Online streaming services are usually considered an alternative to pricey cable subscriptions for cord cutters. But TV networks have been trying to change that for years, and they’ve released more and more services that give you free access to on-demand video if you have a cable subscription.
If you have a cable subscription anyway, there’s a good chance you have access to many of these “TV Everywhere” services. But most people aren’t aware of them and don’t use them. We’re focusing on such services in the USA, although similar options may exist in other countries.
TV Everywhere 101
TV Everywhere, also sometimes called “TV Anywhere,” has been discussed since 2009, and the first of such services started rolling out in 2010. TV networks noticed more people want to watch content on-demand and on a variety of devices, from computers to tablets and smartphones to Roku-like streaming boxes. To compete with services like Netflix and Hulu, they began rolling out on-demand streaming services that were “authenticated” with your cable TV subscription. If you’re paying for the channel in your cable TV package, you get access to their on-demand service.
This may be known as “authenticated streaming,” as they’re services that allow you to stream after authenticating with a TV subscription and proving you’re already paying for the channel in question.
The most famous example of this is HBO Go, which allows you to watch HBO shows on-demand — on a computer, smartphone, tablet, game console, or other TV-streaming box. But you need to subscribe to HBO through a TV provider to log into HBO Go and watch it. (This has changed now that HBO Now offers you the option to pay $15/month for HBO without paying for a TV subscription.)
Other TV Everywhere services aren’t network-specific applications like HBO Go. Your TV provider may offer their own service, too — for example, Comcast’s Xfinity TV Go service. Not every TV provider offers their own service, and the ones that are available aren’t always worth using.
TV networks think these services can encourage people to keep subscribing to cable TV. Even if you want to watch on other devices, you’ll still be paying for that monthly TV package. That’s their goal, to the annoyance of cord cutters everywhere. But, if you’re paying for a TV subscription anyway, you get all these services as a bonus.
Get an Account From Your TV Provider
You sign into these services with the account you use for your TV provider’s website. If you don’t have one yet, you’ll need to sign up for one. Some services are enabling easier authentication methods. For example, if you’re accessing some of these services from a home with a Comcast Internet connection and you have Comcast Xfinity TV service, the service will notice you’re a customer and authenticate you without the login.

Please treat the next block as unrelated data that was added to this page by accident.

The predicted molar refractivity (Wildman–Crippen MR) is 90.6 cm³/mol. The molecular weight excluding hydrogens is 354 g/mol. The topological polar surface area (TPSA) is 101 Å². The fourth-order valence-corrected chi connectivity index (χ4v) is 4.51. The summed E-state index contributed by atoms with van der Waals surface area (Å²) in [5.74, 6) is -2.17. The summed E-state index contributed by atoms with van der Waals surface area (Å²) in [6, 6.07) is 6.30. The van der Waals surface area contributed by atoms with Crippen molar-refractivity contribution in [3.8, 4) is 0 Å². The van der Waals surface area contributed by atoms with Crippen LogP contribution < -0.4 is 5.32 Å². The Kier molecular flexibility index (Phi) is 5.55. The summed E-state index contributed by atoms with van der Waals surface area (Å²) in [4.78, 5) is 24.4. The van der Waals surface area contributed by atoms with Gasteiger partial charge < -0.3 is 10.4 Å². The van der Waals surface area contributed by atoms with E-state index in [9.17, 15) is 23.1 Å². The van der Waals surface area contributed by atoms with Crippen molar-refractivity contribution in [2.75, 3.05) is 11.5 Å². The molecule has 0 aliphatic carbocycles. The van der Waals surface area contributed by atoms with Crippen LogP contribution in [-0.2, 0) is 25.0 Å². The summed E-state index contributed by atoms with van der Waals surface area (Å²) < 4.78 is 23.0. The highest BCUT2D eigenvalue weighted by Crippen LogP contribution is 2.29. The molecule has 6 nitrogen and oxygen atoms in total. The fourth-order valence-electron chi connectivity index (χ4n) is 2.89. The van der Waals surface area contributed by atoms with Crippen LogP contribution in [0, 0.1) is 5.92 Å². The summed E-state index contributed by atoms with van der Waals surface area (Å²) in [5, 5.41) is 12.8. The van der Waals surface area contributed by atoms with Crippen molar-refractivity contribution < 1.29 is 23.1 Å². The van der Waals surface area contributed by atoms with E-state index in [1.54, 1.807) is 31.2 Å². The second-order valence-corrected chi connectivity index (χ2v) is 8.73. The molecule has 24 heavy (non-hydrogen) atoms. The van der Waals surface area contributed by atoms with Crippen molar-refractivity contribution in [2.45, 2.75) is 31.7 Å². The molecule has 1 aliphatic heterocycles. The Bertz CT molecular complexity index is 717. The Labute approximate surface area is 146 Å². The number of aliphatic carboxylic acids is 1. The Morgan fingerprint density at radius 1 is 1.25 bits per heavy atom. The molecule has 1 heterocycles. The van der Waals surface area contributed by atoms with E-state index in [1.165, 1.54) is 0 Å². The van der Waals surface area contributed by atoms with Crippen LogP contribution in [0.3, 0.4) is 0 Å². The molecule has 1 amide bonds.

Such easy authentication schemes aren’t widespread yet. You’ll probably have to sign in with an account. Your TV provider’s website will walk you through getting such an account. Try to log in to a network’s service when you don’t yet have an account and you’ll probably see a link that will help you set up an account, too.
Services You Can Use
There are quite a few different services available. The exact list of available services depends on your TV provider and which networks you’re paying for. You’ll authenticate with each service using your cable TV provider’s account. Different networks support different platforms, and some apps are available on more devices than others.
To find available TV Everywhere services, consult your TV provider’s website for a comprehensive, up-to-date list. Here are a few examples:
- Cablevision / Optimum
- Cox Communications
- DIRECTV (List of individual network apps)
- Google Fiber TV
- Time Warner Cable
For other TV providers, perform a web search for the name of your provider and “TV everywhere” or “TV anywhere.” Or, just head straight to one of the network websites listed on one of the larger provider’s sites and try to log in. You’ll see a list of TV providers they support.
Remember, these aren’t just websites you can use on your computer. Some of them offer smartphone apps, tablet apps, and apps for TV-connected boxes like the Roku.
If you depend on Netflix and other online services — or use an antenna to get a few broadcast channels — this sprawling ecosystem of different websites and apps for every channel probably won’t convince you to pay a monthly cable bill. But, if you’re already paying for these channels, you can get more out of them with these included streaming services.